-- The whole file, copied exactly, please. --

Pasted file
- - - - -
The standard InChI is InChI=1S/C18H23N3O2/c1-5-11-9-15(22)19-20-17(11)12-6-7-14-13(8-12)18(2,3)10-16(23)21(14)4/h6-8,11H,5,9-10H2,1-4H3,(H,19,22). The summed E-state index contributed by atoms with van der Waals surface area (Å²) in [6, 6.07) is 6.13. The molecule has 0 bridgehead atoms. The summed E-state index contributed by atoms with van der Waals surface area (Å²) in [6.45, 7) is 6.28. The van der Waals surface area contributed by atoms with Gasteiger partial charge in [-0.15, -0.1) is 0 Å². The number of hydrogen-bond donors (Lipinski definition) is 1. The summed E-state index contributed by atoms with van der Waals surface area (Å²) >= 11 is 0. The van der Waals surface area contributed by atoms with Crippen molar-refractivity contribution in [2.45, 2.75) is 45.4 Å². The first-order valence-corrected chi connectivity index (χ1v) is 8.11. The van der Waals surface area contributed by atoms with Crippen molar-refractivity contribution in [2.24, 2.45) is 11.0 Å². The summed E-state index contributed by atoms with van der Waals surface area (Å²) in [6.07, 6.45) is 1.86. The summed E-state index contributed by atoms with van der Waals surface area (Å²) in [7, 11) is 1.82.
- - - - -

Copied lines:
The standard InChI is InChI=1S/C18H23N3O2/c1-5-11-9-15(22)19-20-17(11)12-6-7-14-13(8-12)18(2,3)10-16(23)21(14)4/h6-8,11H,5,9-10H2,1-4H3,(H,19,22). The summed E-state index contributed by atoms with van der Waals surface area (Å²) in [6, 6.07) is 6.13. The molecule has 0 bridgehead atoms. The summed E-state index contributed by atoms with van der Waals surface area (Å²) in [6.45, 7) is 6.28. The van der Waals surface area contributed by atoms with Gasteiger partial charge in [-0.15, -0.1) is 0 Å². The number of hydrogen-bond donors (Lipinski definition) is 1. The summed E-state index contributed by atoms with van der Waals surface area (Å²) >= 11 is 0. The van der Waals surface area contributed by atoms with Crippen molar-refractivity contribution in [2.45, 2.75) is 45.4 Å². The first-order valence-corrected chi connectivity index (χ1v) is 8.11. The van der Waals surface area contributed by atoms with Crippen molar-refractivity contribution in [2.24, 2.45) is 11.0 Å². The summed E-state index contributed by atoms with van der Waals surface area (Å²) in [6.07, 6.45) is 1.86. The summed E-state index contributed by atoms with van der Waals surface area (Å²) in [7, 11) is 1.82.